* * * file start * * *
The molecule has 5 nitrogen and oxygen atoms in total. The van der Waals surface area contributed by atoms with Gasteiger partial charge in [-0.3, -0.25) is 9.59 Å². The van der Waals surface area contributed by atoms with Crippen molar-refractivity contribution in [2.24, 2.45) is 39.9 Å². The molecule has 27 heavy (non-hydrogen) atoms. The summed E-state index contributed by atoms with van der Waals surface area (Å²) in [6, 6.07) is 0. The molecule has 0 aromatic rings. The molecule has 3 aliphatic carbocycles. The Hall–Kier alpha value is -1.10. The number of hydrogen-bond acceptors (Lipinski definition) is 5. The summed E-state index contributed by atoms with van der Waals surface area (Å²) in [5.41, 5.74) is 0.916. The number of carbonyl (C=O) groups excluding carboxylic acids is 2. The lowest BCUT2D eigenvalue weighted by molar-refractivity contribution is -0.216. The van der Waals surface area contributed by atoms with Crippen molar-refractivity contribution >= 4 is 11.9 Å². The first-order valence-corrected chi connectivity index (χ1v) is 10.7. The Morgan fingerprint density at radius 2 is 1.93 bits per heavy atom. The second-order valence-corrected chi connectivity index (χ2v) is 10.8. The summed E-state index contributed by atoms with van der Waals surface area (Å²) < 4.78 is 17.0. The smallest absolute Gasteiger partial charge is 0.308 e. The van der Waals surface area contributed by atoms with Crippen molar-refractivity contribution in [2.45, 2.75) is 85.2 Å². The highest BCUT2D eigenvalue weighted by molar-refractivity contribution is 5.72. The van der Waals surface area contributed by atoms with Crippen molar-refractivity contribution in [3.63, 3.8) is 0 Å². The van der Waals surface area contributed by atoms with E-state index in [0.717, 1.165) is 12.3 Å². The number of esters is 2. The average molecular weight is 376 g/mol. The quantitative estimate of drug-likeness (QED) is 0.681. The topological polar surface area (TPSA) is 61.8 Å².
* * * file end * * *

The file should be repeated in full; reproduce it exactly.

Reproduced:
The molecule has 5 nitrogen and oxygen atoms in total. The van der Waals surface area contributed by atoms with Gasteiger partial charge in [-0.3, -0.25) is 9.59 Å². The van der Waals surface area contributed by atoms with Crippen molar-refractivity contribution in [2.24, 2.45) is 39.9 Å². The molecule has 27 heavy (non-hydrogen) atoms. The summed E-state index contributed by atoms with van der Waals surface area (Å²) in [6, 6.07) is 0. The molecule has 0 aromatic rings. The molecule has 3 aliphatic carbocycles. The Hall–Kier alpha value is -1.10. The number of hydrogen-bond acceptors (Lipinski definition) is 5. The summed E-state index contributed by atoms with van der Waals surface area (Å²) in [5.41, 5.74) is 0.916. The number of carbonyl (C=O) groups excluding carboxylic acids is 2. The lowest BCUT2D eigenvalue weighted by molar-refractivity contribution is -0.216. The van der Waals surface area contributed by atoms with Crippen molar-refractivity contribution >= 4 is 11.9 Å². The first-order valence-corrected chi connectivity index (χ1v) is 10.7. The Morgan fingerprint density at radius 2 is 1.93 bits per heavy atom. The second-order valence-corrected chi connectivity index (χ2v) is 10.8. The summed E-state index contributed by atoms with van der Waals surface area (Å²) < 4.78 is 17.0. The smallest absolute Gasteiger partial charge is 0.308 e. The van der Waals surface area contributed by atoms with Crippen molar-refractivity contribution in [2.45, 2.75) is 85.2 Å². The highest BCUT2D eigenvalue weighted by molar-refractivity contribution is 5.72. The van der Waals surface area contributed by atoms with Crippen molar-refractivity contribution in [3.63, 3.8) is 0 Å². The van der Waals surface area contributed by atoms with E-state index in [0.717, 1.165) is 12.3 Å². The number of esters is 2. The average molecular weight is 376 g/mol. The quantitative estimate of drug-likeness (QED) is 0.681. The topological polar surface area (TPSA) is 61.8 Å².